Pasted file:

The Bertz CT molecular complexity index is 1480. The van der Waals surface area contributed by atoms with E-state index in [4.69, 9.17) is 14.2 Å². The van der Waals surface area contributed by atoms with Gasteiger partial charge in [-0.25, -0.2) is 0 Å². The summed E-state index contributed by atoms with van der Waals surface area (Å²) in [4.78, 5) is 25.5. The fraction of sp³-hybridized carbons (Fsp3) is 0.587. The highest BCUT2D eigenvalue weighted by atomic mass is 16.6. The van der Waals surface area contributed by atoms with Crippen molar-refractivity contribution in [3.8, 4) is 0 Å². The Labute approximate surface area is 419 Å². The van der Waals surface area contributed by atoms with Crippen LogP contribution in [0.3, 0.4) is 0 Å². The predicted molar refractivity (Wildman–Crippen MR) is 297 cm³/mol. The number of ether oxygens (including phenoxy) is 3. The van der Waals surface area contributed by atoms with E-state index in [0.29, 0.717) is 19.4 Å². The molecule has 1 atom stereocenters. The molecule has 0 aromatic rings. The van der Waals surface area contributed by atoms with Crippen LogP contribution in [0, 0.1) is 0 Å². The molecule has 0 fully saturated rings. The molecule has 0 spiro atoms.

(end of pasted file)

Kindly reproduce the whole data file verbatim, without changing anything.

The Bertz CT molecular complexity index is 1480. The van der Waals surface area contributed by atoms with E-state index in [4.69, 9.17) is 14.2 Å². The van der Waals surface area contributed by atoms with Gasteiger partial charge in [-0.25, -0.2) is 0 Å². The summed E-state index contributed by atoms with van der Waals surface area (Å²) in [4.78, 5) is 25.5. The fraction of sp³-hybridized carbons (Fsp3) is 0.587. The highest BCUT2D eigenvalue weighted by atomic mass is 16.6. The van der Waals surface area contributed by atoms with Crippen molar-refractivity contribution in [3.8, 4) is 0 Å². The Labute approximate surface area is 419 Å². The van der Waals surface area contributed by atoms with Crippen LogP contribution in [0.3, 0.4) is 0 Å². The predicted molar refractivity (Wildman–Crippen MR) is 297 cm³/mol. The number of ether oxygens (including phenoxy) is 3. The van der Waals surface area contributed by atoms with E-state index in [0.29, 0.717) is 19.4 Å². The molecule has 1 atom stereocenters. The molecule has 0 aromatic rings. The van der Waals surface area contributed by atoms with Crippen LogP contribution in [0, 0.1) is 0 Å². The molecule has 0 fully saturated rings. The molecule has 0 spiro atoms.